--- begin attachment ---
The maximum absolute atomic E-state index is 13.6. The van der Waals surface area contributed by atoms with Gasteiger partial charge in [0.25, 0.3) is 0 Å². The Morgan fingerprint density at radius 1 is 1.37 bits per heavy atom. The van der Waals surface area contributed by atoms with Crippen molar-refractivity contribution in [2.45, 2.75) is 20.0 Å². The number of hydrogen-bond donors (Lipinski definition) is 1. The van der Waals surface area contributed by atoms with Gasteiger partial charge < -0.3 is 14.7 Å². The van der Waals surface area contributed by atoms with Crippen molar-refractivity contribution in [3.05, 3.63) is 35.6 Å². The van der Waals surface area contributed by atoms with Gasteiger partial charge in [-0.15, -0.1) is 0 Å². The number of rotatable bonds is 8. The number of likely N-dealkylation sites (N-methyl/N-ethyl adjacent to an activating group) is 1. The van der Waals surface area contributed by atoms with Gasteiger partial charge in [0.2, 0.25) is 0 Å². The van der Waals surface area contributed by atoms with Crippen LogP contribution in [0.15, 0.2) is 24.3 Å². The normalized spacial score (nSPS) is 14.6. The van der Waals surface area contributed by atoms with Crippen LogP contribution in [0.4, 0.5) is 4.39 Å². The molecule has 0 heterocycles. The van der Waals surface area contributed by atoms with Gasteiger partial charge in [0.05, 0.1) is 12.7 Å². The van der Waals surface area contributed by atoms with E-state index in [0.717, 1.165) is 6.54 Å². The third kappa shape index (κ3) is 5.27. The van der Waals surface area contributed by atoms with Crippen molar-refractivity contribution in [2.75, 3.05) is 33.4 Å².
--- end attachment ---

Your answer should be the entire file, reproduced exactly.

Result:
The maximum absolute atomic E-state index is 13.6. The van der Waals surface area contributed by atoms with Gasteiger partial charge in [0.25, 0.3) is 0 Å². The Morgan fingerprint density at radius 1 is 1.37 bits per heavy atom. The van der Waals surface area contributed by atoms with Crippen molar-refractivity contribution in [2.45, 2.75) is 20.0 Å². The number of hydrogen-bond donors (Lipinski definition) is 1. The van der Waals surface area contributed by atoms with Gasteiger partial charge < -0.3 is 14.7 Å². The van der Waals surface area contributed by atoms with Crippen molar-refractivity contribution in [3.05, 3.63) is 35.6 Å². The van der Waals surface area contributed by atoms with Gasteiger partial charge in [-0.15, -0.1) is 0 Å². The number of rotatable bonds is 8. The number of likely N-dealkylation sites (N-methyl/N-ethyl adjacent to an activating group) is 1. The van der Waals surface area contributed by atoms with Gasteiger partial charge in [0.2, 0.25) is 0 Å². The van der Waals surface area contributed by atoms with Crippen LogP contribution in [0.15, 0.2) is 24.3 Å². The normalized spacial score (nSPS) is 14.6. The van der Waals surface area contributed by atoms with Crippen LogP contribution in [0.4, 0.5) is 4.39 Å². The molecule has 0 heterocycles. The van der Waals surface area contributed by atoms with Gasteiger partial charge in [0.05, 0.1) is 12.7 Å². The van der Waals surface area contributed by atoms with E-state index in [0.717, 1.165) is 6.54 Å². The third kappa shape index (κ3) is 5.27. The van der Waals surface area contributed by atoms with Crippen molar-refractivity contribution in [2.75, 3.05) is 33.4 Å².